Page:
The mobile age has changed the interactions between consumers and marketers forever.
The intimacy and ubiquity of mobile devices allow brands to gather audience data that is unprecedented in its scope and specificity: each customer’s preferences and interests; where they live, work and spend their free time; how they navigate through a brand’s app or website.
When combined with the powerful messaging channels that mobile supports (including push notifications, in-app messages, and mobile email), a new norm of personalised, targeted customer communication is born.
This might be an in-app message telling you that since a snowstorm is coming, your favourite clothing brand is offering deals to help you beat the blues. An email letting you know about a free event in your city that’s exclusively for loyalty programme members. A push notification that says you’re within £100 of your card’s credit limit.
Once consumers have experienced this kind of data-driven, individually customised relationship with the brands they patronise, they come to crave it. In fact, Appboy data shows that personalised marketing campaigns can increase conversions by as much as 200%.
That’s a big deal. Not only does the mobile age allow marketers to satisfy customers’ growing appetite for individually customised brand experiences, it also supports the sorts of mutually beneficial customer-brand relationships that real, long-term growth is built on.
But this kind of intimate, responsive relationship between brands and their customers doesn’t exist in a vacuum. It has to have a starting point.
Push notifications are a great way for a brand to engage customers, but they only work if a customer downloads that brand’s app (or opts in for web push notification on its website). Other mobile messaging channels have the same function – they’re ideal for turning new users into loyal customers, for building relationships that pay dividends over the long haul, but not for bringing new customers into the fold.
Paid advertising, on the other hand, excels at that.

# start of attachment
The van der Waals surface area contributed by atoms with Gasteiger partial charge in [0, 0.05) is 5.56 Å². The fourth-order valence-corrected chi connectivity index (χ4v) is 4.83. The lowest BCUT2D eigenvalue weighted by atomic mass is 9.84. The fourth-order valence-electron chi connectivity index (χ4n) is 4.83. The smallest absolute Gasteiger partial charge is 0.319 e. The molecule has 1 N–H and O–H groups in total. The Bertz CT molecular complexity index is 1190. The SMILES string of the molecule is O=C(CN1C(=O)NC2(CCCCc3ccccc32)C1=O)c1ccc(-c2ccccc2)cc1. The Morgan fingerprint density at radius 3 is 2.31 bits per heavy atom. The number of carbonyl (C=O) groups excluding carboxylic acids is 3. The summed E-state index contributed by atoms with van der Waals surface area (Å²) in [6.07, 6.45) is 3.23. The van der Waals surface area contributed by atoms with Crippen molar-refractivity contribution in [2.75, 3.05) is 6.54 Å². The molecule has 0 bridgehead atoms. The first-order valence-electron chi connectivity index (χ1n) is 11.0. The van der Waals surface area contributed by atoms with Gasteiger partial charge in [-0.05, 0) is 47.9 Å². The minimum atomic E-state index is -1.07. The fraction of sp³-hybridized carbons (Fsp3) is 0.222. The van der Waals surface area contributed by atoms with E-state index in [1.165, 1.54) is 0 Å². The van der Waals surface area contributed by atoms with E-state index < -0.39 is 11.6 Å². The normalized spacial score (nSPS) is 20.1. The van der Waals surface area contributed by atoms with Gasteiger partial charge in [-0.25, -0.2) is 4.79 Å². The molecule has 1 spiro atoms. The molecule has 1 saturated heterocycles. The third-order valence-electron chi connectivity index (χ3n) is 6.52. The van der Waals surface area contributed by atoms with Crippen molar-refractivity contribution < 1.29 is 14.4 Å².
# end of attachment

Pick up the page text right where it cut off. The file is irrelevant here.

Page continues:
With the right paid strategy, the right ads in the right places, brands can introduce themselves to new people and prospective customers, and convince those people to explore their website, try out their app, even make a purchase.
But this kind of marketing can’t support the one-to-one intimate relationship that so many of today’s customers expect from their favourite brands. Not the way that mobile messaging can. And, while paid advertising is often an effective way for brands to gain new customers, it’s not sustainable without a real mobile-messaging strategy to support it, to keep those new customers around.
According to Fiksu, it costs $4.14 to acquire a new mobile user – a cost that increased by 84% between 2014 and 2015. When you consider that most apps lose 95% of their new customers within three months after installation, according to Quettra, that means that acquiring a new, loyal customer can cost up to 25 times that amount.
Without a thoughtful mobile-messaging strategy to help engage, retain, and monetise new customers, brands will find themselves spending significant amounts of money on mobile acquisition without anything concrete to show for it.
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Daniel Head is vice-president and general manager, EMEA, and Matt McRoberts is vice-president, partnerships and channel, at Appboy
Photographer: Charles Aydlett